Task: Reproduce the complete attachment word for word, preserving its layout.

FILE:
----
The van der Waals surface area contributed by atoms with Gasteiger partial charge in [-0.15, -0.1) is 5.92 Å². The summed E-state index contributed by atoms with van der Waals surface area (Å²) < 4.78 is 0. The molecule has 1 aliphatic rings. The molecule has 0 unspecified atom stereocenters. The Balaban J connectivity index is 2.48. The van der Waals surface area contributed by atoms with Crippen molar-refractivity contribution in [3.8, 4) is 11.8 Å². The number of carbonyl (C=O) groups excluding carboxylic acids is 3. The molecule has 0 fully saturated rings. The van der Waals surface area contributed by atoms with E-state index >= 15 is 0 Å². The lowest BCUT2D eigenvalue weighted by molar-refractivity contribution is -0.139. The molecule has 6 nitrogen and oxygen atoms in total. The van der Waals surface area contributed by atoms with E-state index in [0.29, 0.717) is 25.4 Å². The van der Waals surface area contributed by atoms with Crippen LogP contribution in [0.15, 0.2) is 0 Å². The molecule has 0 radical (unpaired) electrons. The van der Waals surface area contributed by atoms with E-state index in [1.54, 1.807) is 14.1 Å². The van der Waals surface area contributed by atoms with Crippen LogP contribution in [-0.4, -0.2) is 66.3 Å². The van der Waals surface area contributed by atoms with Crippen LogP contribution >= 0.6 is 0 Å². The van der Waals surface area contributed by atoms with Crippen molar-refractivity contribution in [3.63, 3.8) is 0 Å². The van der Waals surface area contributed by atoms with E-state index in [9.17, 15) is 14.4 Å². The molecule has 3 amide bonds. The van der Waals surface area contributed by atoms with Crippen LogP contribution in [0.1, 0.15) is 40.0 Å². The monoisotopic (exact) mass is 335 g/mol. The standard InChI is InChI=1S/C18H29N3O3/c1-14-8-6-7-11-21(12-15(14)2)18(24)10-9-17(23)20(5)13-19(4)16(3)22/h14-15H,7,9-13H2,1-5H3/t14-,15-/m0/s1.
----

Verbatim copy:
The van der Waals surface area contributed by atoms with Gasteiger partial charge in [-0.15, -0.1) is 5.92 Å². The summed E-state index contributed by atoms with van der Waals surface area (Å²) < 4.78 is 0. The molecule has 1 aliphatic rings. The molecule has 0 unspecified atom stereocenters. The Balaban J connectivity index is 2.48. The van der Waals surface area contributed by atoms with Crippen molar-refractivity contribution in [3.8, 4) is 11.8 Å². The number of carbonyl (C=O) groups excluding carboxylic acids is 3. The molecule has 0 fully saturated rings. The van der Waals surface area contributed by atoms with E-state index >= 15 is 0 Å². The lowest BCUT2D eigenvalue weighted by molar-refractivity contribution is -0.139. The molecule has 6 nitrogen and oxygen atoms in total. The van der Waals surface area contributed by atoms with E-state index in [0.29, 0.717) is 25.4 Å². The van der Waals surface area contributed by atoms with Crippen LogP contribution in [0.15, 0.2) is 0 Å². The molecule has 0 radical (unpaired) electrons. The van der Waals surface area contributed by atoms with E-state index in [1.54, 1.807) is 14.1 Å². The van der Waals surface area contributed by atoms with Crippen LogP contribution in [-0.4, -0.2) is 66.3 Å². The van der Waals surface area contributed by atoms with Crippen LogP contribution >= 0.6 is 0 Å². The van der Waals surface area contributed by atoms with Crippen molar-refractivity contribution in [3.63, 3.8) is 0 Å². The van der Waals surface area contributed by atoms with E-state index in [9.17, 15) is 14.4 Å². The molecule has 3 amide bonds. The van der Waals surface area contributed by atoms with Crippen LogP contribution in [0.1, 0.15) is 40.0 Å². The monoisotopic (exact) mass is 335 g/mol. The standard InChI is InChI=1S/C18H29N3O3/c1-14-8-6-7-11-21(12-15(14)2)18(24)10-9-17(23)20(5)13-19(4)16(3)22/h14-15H,7,9-13H2,1-5H3/t14-,15-/m0/s1.